Thus emerged a system which put power into citizen's fingertips and minds and eyes, provided a many to many capability, and raised the possibility of a read and write media as a counter to global leviathans. In their chapter on the effect of the net on professional news media, they again present real people's views and experiences to document their theoretical position. I must admit to a tiny thrill of recognition and pride, when I saw a quote from an Australian journalist of my acquaintance. The pleasure of reading their book was enhanced by having met the Haubens at a conference or two. Probably nothing can replace face-to-face friendliness over a shared meal.
But they could not be further from an academic élite. Although Ronda, in particular, draws on seventeenth- and eighteenth-century economic works and philosophers, the book never loses sight of its democratic intent. A further theme of universal access penetrates each part of this history: past, present, future, and theoretical framework.
While the comparison between the Internet and the invention of the printing press is now commonplace, the authors flesh this out with succinct and pertinent quotes from Elizabeth Eisenstein's seminal book on the printing press in early modern Europe. They highlight the role of both technologies in opening new domains of learning, sharing, participating.
Unfortunately, one of their own examples shows the naïveté of aspiring to empowerment through technology alone. In late 1994, the National Telecommunications Information Administration held a virtual conference to consider future directions for the US infrastructure. There was an outpouring of support for the social benefits of the Internet from all corners of the country. Eloquent arguments were made for universal access. However, the public's input to NTIA was not acted on, and the US backbone of the Internet was privatised in May 1995. Another sad coda to that episode is that, according to the Haubens, only 80 public access sites to the online conference were made available in libraries or other public places.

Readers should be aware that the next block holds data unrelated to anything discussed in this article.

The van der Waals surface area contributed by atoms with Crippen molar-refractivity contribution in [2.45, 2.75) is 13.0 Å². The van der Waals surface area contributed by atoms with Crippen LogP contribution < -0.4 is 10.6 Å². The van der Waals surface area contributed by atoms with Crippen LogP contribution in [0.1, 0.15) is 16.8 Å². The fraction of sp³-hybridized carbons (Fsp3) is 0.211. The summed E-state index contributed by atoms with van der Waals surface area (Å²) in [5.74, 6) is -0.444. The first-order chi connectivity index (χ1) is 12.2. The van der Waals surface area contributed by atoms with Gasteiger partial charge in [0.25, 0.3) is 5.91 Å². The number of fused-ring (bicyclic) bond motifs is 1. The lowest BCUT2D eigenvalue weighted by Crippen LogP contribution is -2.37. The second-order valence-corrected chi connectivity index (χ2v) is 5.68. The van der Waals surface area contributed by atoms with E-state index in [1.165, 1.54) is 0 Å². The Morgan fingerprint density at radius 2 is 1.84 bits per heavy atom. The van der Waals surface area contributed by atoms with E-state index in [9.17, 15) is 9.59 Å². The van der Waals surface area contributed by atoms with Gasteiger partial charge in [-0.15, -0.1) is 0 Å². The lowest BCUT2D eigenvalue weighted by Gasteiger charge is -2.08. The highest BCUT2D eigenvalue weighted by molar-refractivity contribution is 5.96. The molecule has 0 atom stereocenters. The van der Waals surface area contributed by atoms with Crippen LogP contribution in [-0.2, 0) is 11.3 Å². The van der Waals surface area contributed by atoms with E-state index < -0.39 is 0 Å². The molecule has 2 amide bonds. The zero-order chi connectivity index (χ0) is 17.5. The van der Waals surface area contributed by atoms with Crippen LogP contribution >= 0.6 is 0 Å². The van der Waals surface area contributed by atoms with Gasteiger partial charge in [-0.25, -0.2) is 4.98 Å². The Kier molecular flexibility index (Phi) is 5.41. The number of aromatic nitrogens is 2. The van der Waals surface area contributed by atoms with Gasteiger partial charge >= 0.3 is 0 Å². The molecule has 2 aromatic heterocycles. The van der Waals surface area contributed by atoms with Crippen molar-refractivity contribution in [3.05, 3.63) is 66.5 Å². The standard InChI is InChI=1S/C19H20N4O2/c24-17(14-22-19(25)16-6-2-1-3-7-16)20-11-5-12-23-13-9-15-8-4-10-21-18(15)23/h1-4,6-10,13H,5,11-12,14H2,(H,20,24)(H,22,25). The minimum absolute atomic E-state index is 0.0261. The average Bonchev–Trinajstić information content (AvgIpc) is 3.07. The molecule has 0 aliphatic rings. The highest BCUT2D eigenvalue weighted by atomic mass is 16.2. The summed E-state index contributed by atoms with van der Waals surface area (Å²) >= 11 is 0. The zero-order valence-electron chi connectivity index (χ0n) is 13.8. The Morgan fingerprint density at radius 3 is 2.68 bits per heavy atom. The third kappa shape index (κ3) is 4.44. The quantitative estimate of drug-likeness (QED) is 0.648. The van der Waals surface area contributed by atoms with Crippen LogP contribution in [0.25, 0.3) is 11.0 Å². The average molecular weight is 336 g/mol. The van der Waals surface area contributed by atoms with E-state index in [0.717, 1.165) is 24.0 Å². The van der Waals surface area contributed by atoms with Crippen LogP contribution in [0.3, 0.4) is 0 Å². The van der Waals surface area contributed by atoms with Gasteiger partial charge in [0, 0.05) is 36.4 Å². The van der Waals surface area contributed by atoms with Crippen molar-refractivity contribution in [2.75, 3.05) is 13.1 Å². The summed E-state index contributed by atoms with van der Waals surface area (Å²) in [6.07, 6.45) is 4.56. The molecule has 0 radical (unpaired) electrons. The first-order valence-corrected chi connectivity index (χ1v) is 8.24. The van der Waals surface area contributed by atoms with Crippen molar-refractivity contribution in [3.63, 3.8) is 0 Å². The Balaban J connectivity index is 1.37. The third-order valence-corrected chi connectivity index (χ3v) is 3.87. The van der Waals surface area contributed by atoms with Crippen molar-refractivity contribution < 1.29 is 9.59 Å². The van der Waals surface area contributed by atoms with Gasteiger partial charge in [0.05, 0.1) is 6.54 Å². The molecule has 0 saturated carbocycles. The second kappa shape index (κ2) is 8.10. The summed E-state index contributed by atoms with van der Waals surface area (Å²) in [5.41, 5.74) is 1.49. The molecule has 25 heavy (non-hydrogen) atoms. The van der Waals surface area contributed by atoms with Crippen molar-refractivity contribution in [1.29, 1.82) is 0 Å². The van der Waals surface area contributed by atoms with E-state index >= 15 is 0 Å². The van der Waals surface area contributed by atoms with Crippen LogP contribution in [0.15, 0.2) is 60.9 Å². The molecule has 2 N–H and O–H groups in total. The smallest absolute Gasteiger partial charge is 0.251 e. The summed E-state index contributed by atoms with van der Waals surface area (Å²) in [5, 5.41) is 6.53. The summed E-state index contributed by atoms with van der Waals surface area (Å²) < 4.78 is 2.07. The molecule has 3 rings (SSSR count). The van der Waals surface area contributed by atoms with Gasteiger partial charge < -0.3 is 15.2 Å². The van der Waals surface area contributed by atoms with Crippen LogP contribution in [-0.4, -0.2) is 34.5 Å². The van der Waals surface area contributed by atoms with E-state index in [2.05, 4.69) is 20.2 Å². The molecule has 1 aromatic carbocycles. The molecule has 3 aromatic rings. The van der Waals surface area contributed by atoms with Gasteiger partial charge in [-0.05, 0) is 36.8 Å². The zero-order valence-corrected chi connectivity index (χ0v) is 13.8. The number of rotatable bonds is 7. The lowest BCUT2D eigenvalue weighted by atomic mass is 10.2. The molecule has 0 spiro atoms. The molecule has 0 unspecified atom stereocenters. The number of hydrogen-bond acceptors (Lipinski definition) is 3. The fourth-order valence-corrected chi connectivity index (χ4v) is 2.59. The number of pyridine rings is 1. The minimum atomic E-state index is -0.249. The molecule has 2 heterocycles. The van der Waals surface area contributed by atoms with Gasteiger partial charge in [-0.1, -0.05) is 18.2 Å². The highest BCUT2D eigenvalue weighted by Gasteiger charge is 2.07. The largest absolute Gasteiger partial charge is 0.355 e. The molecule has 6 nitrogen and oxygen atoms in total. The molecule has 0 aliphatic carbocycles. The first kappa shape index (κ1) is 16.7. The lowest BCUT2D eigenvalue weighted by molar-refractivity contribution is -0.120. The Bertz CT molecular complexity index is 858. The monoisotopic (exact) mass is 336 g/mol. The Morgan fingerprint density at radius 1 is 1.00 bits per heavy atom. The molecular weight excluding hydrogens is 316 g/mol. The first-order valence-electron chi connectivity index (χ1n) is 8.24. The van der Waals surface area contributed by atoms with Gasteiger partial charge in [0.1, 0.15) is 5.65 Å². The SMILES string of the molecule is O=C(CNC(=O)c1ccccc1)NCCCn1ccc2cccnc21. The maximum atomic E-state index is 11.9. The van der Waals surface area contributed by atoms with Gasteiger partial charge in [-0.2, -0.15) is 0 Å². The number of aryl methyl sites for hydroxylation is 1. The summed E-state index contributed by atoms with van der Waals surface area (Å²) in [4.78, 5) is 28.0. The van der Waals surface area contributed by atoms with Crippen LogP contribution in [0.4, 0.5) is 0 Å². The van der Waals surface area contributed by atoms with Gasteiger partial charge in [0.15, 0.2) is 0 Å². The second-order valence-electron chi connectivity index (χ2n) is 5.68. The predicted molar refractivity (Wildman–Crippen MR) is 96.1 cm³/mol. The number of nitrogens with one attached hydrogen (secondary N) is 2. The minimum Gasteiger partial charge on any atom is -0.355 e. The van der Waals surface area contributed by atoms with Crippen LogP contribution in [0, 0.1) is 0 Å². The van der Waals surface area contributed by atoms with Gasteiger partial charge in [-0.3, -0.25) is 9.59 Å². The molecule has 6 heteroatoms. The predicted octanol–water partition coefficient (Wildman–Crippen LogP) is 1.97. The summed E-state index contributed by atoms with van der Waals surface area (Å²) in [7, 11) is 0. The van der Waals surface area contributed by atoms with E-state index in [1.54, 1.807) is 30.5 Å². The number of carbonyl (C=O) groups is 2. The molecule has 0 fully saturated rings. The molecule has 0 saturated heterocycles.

Correctly, the authors note that: "One of the most difficult dilemmas of our times is how to deal with the discrepancy between the need for more public input into policy development and the actions of government officials who ignore that input". These tensions, like the unmet consumer demand for universal access, remain critical, even as electronic commerce spreads, supposedly in response to market forces. By offering us detailed insights into the early days of these still unresolved issues, Netizens reminds us that technology should serve the people.
The authors include part of a poem by Vinton Cerf, another founding father of ARPANET. Written in the late 1960s, it reveals his recognition of the intimate play between art and science, linked by a common thirst for knowledge. I could not help but remember his words as a keynote speaker at the Internet conference in Montreal, nearly 30 years later, in response to a question from Scott Aiken, one of the founders of the Minnesota e-democracy project: "Democracy doesn't scale".
Netizens is an affirmation by the authors on behalf of all their fellow Usenet contributors, and all of us who have benefited in some way from the altruism and free information which flows across the Internet. Theirs is an optimistic mantra: democracy can scale.
Karin GeiselhartFaculty of CommunicationUniversity of Canberra